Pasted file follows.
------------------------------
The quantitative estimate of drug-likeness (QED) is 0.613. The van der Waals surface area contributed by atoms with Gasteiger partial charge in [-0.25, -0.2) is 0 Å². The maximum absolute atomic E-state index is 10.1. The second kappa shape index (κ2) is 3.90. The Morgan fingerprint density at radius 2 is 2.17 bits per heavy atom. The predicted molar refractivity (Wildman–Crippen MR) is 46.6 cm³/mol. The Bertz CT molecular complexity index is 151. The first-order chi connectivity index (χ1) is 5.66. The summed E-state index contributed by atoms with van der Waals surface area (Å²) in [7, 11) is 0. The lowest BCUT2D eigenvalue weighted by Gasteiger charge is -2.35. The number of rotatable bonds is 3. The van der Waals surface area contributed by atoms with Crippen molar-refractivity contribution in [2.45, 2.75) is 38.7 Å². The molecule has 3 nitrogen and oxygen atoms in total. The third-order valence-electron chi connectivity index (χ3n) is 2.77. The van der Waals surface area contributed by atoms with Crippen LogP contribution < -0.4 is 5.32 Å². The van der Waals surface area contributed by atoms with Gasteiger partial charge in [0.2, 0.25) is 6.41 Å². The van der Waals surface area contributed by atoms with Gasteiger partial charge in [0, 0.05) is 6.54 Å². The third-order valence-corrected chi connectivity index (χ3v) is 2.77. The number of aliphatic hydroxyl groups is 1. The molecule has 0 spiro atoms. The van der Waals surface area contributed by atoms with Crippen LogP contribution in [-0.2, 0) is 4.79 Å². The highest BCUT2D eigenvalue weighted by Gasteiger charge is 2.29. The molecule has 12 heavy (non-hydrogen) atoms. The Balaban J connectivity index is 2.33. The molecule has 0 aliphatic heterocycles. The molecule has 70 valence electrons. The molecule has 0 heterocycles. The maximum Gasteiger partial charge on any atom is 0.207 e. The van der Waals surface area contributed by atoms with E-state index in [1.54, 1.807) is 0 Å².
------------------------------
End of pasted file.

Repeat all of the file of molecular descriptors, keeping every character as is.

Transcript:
The quantitative estimate of drug-likeness (QED) is 0.613. The van der Waals surface area contributed by atoms with Gasteiger partial charge in [-0.25, -0.2) is 0 Å². The maximum absolute atomic E-state index is 10.1. The second kappa shape index (κ2) is 3.90. The Morgan fingerprint density at radius 2 is 2.17 bits per heavy atom. The predicted molar refractivity (Wildman–Crippen MR) is 46.6 cm³/mol. The Bertz CT molecular complexity index is 151. The first-order chi connectivity index (χ1) is 5.66. The summed E-state index contributed by atoms with van der Waals surface area (Å²) in [7, 11) is 0. The lowest BCUT2D eigenvalue weighted by Gasteiger charge is -2.35. The number of rotatable bonds is 3. The van der Waals surface area contributed by atoms with Crippen molar-refractivity contribution in [2.45, 2.75) is 38.7 Å². The molecule has 3 nitrogen and oxygen atoms in total. The third-order valence-electron chi connectivity index (χ3n) is 2.77. The van der Waals surface area contributed by atoms with Crippen LogP contribution < -0.4 is 5.32 Å². The van der Waals surface area contributed by atoms with Gasteiger partial charge in [0.2, 0.25) is 6.41 Å². The van der Waals surface area contributed by atoms with Gasteiger partial charge in [0, 0.05) is 6.54 Å². The third-order valence-corrected chi connectivity index (χ3v) is 2.77. The number of aliphatic hydroxyl groups is 1. The molecule has 0 spiro atoms. The van der Waals surface area contributed by atoms with Crippen LogP contribution in [-0.2, 0) is 4.79 Å². The highest BCUT2D eigenvalue weighted by Gasteiger charge is 2.29. The molecule has 12 heavy (non-hydrogen) atoms. The Balaban J connectivity index is 2.33. The molecule has 0 aliphatic heterocycles. The molecule has 70 valence electrons. The molecule has 0 heterocycles. The maximum Gasteiger partial charge on any atom is 0.207 e. The van der Waals surface area contributed by atoms with E-state index in [1.54, 1.807) is 0 Å².